It's been a while since I read the (at times self-serving) memoirs of the CPUSA members and their Red Diaper babies, but as I recall there was an awful lot of rationalization and looking the other way and denouncing and savaging of any friends or fellow-travelers who raised inconvenient questions. (And like Christians today, a lot of taking some perverse comfort in real (for the Communists) or perceived (for today's Christian) persecution -- "if they hate us this much, we must be doing right".) Communism's ideal may have been the purest, but their enactment in this world was always all kinds of murky. And some people even then had the intellectual honesty to notice.

I mean, come on, those memoirs constantly talk about how they had to keep their ears to the ground to figure out if yesterday's policies and yesterday's friends were today to be thrown down the memory hole. You can't do those kinds of mental gymnastics and not be aware of it, and aware that something's wrong with having to do it. The CPUSA's reverse on intervention in Europe after Barbarossa is just the most obvious example, and one clearly followed by Trumbo.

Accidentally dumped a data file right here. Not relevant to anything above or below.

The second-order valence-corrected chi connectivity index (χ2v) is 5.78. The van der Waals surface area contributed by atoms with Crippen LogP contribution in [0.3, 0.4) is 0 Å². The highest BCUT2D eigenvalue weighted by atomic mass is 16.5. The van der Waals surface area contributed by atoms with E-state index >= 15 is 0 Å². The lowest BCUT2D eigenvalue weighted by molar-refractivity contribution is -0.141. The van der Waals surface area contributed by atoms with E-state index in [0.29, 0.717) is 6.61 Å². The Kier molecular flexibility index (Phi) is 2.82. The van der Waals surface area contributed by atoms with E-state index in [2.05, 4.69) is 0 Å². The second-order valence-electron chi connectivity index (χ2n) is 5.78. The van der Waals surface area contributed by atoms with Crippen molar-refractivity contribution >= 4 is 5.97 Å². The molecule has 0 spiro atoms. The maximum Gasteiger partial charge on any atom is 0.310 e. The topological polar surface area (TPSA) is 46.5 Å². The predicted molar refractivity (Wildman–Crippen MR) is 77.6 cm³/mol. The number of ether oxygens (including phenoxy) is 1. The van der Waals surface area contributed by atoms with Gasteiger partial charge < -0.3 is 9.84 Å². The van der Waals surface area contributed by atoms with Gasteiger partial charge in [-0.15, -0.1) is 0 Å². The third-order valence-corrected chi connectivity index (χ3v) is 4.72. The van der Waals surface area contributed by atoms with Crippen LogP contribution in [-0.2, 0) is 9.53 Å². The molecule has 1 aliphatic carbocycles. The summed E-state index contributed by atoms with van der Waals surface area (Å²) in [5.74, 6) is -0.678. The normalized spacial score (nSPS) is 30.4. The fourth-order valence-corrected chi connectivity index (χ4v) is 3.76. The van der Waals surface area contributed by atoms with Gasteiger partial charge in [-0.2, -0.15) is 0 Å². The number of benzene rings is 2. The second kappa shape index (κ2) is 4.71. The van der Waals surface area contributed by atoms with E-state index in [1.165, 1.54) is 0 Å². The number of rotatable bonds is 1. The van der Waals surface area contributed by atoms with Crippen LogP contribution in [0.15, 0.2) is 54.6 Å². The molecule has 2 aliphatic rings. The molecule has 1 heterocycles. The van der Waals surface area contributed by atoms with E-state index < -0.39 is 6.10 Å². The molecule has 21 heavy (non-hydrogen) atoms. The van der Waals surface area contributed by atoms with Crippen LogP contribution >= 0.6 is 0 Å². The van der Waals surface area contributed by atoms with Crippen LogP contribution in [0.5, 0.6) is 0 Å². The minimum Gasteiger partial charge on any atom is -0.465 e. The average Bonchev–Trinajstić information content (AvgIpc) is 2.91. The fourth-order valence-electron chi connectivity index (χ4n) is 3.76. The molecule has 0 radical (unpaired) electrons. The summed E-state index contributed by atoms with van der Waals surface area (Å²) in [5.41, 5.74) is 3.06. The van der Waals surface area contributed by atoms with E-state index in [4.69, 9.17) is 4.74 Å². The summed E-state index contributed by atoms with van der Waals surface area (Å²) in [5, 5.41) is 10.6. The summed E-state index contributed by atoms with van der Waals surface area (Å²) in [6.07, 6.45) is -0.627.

So you have to ask, did Dalton Trumbo really believe the anti-war message in Johnny Got His Gun, or was that just what Uncle Joe needed in '38? Did Trumbo believe what he wrote in the screenplay to "Thirty Seconds Over Tokyo"? Or was that too just what Uncle Joe needed then?

None of this is to exonerate Joe McCarthy. McCarthy was an evil little hack, bent not on protecting the USA but on gaining power for "Tailgunner Joe", and willing to ruin lives to do it. But the issue McCarthy seized on to carry him to power was a real issue. Communism in America shouldn't have been illegal, and Congress shouldn't regulate speech, but Communist, especially Joe Stalin's flavor of it, did need to denounced.